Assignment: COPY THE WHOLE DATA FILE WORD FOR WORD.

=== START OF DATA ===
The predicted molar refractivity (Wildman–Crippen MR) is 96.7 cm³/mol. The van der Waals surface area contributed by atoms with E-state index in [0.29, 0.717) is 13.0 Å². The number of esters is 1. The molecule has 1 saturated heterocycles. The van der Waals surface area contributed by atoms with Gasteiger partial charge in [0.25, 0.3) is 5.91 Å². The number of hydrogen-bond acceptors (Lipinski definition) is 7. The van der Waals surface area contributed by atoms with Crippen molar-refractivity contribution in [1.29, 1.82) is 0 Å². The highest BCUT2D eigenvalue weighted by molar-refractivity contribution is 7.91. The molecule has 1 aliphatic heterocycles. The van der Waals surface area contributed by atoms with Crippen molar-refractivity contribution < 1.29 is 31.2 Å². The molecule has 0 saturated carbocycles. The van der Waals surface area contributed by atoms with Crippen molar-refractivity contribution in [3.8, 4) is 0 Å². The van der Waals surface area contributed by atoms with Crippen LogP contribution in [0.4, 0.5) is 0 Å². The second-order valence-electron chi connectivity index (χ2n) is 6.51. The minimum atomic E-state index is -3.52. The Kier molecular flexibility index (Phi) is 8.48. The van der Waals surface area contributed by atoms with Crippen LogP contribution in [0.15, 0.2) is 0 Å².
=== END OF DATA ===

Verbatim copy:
The predicted molar refractivity (Wildman–Crippen MR) is 96.7 cm³/mol. The van der Waals surface area contributed by atoms with E-state index in [0.29, 0.717) is 13.0 Å². The number of esters is 1. The molecule has 1 saturated heterocycles. The van der Waals surface area contributed by atoms with Gasteiger partial charge in [0.25, 0.3) is 5.91 Å². The number of hydrogen-bond acceptors (Lipinski definition) is 7. The van der Waals surface area contributed by atoms with Crippen molar-refractivity contribution in [1.29, 1.82) is 0 Å². The highest BCUT2D eigenvalue weighted by molar-refractivity contribution is 7.91. The molecule has 1 aliphatic heterocycles. The van der Waals surface area contributed by atoms with Crippen molar-refractivity contribution < 1.29 is 31.2 Å². The molecule has 0 saturated carbocycles. The van der Waals surface area contributed by atoms with Crippen molar-refractivity contribution in [3.8, 4) is 0 Å². The van der Waals surface area contributed by atoms with Crippen LogP contribution in [0.4, 0.5) is 0 Å². The second-order valence-electron chi connectivity index (χ2n) is 6.51. The minimum atomic E-state index is -3.52. The Kier molecular flexibility index (Phi) is 8.48. The van der Waals surface area contributed by atoms with Crippen LogP contribution in [0.15, 0.2) is 0 Å².